There are a number of conditions and issues that cause peripheral neuropathy. In the United States, the most common cause is diabetes. In many cases there is a treatment that can help fix the issues experienced by the patient. However, some cases of peripheral neuropathy will not be cured. The goal is to minimize symptom severity and prevent further damage to the affected nerves.

What is Peripheral Neuropathy?

Peripheral neuropathy refers to damage that has occurred to one or more nerves in the body, leading to a host of symptoms that can include muscle weakness, pain, numbness and tingling. It’s most common to experience this condition in the hands and feet, but other areas of the body can experience symptoms as well.

The peripheral nervous system in the body is a very complex system of nerves that are present outside of your spine and brain. Your spine and brain function as part of your central nervous system, and they must be able to properly communicate with your peripheral nervous system. When this communication can’t be facilitated properly because of damaged nerve cells, symptoms become prevalent.

Are There Different Types of Peripheral Nerves?

The symptoms that you experience when you have peripheral neuropathy will be based on the nerves that have been damaged. Your peripheral nervous system consists of three different types of nerves, each with a specific role.

Sensory Nerves

These nerves carry messages through your spinal cord between your brain and your five senses. If you have an interruption in this communication, this can cause an inability to feel heat or cold, the inability to sense texture, a change in taste, and much more.

Motor Nerves

Motor nerves have the function of traveling in the opposite direction as the sensory nerves do. They communicate messages between your brain and your muscles, telling your muscles how they should be contracting and moving.

Autonomic Nerves

Your autonomic nerves and autonomic nervous system are responsible for a variety of bodily functions that we do automatically, such as breathing, regulation of heart rate, blood pressure, digestion and sweating.

Is Peripheral Neuropathy Common?

This is actually a very common condition that approximately 30 percent of the U.S. population has. It can affect people of all ages, but older people are at an increased risk. Common risk factors include things like diabetes, high blood pressure, obesity, high cholesterol and alcoholism. Physical trauma or compression of peripheral nerves can also be cause for concern.

Some people find that their symptoms appear suddenly (as is most common with trauma), while others notice a slow progression that worsens as they get older. In the last couple of years, we have even treated a handful of COVID-induced neuropathy cases.

How Do I Know If I Have Peripheral Neuropathy?

We’ve talked a little bit about the symptoms that are present when a person has peripheral neuropathy, but those symptoms often mimic other conditions as well. If you are dealing with one of the following health issues, peripheral neuropathy may also be something that’s causing your specific symptoms. You should talk to your doctor about learning more about how you can be diagnosed with peripheral neuropathy.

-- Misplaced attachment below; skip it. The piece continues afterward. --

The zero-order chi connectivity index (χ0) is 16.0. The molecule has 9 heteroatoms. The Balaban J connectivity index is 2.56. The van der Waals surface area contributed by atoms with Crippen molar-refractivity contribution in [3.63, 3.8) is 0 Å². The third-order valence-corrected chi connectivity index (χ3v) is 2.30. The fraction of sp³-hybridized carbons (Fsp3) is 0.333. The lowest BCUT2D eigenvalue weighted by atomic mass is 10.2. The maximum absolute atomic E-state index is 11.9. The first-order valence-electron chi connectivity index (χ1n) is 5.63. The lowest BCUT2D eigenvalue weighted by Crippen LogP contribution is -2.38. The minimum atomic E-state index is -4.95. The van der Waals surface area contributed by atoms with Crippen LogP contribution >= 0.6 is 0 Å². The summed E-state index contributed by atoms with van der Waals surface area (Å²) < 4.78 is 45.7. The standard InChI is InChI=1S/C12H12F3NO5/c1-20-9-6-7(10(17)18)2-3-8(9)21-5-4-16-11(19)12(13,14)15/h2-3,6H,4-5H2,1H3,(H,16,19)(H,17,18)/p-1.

As much as 60 to 70 percent of the diabetic population in the U.S. also deals with peripheral neuropathy. Many people experience burning sensations in their hands and feet as well as numbness.

Traumatic Injury

If you’ve recently experienced a fall, accident, bone break or fracture, neuropathy may have also occurred because of compression to your nerves.

Autoimmune Disorders

There are a number of infections and autoimmune issues that can result in peripheral neuropathy. Some of the most common are lupus, rheumatoid arthritis, Sjogren’s syndrome and Guillain-Barre syndrome. It’s not uncommon for other issues like shingles, chicken pox, Lyme disease and hepatitis C to also cause peripheral neuropathy.


Tumors can be located in an area of the body where peripheral nerves may be compressed. In this situation, removal of the tumor through a surgical procedure may alleviate your peripheral neuropathy symptoms.

Medical Treatments

There are different treatments and medications that are used for specific conditions that have a known side effect of causing peripheral neuropathy symptoms. Medication for HIV and seizures as well as treatments like chemotherapy can lead to symptoms.

Vascular Problems

Blood flow can be decreased to areas of the body like the arms and legs when you have vascular health issues. Neuropathy can be a side effect as well as complications like blood clots.

Nutrient Deficiencies

There are certain nutrients that our bodies need in order to promote healthy nerve function. If you are deficient in vitamins E, B1, B6 or B12, you may notice an increase in peripheral neuropathy symptoms. A well-rounded diet and the use of supplements can sometimes reverse this condition and prevent further nerve death.

Symptom Checklist: If you suspect that you may have peripheral neuropathy, these are some of the common warning signs to watch out for:

  • Tingling in your hands and feet
  • Sharp, burning pain
  • Inability to sense hot or cold
  • Increased falls
  • Dizziness
  • Muscle twitching
  • Abnormal heart rate or blood pressure
  • Incontinence
  • Sexual dysfunction

If you have been diagnosed with peripheral neuropathy and are looking for alternative treatment options that can better your quality of life, reach out to Apex Chiropractic for more information. You can call us at (720) 328-1790 or reach out through our website.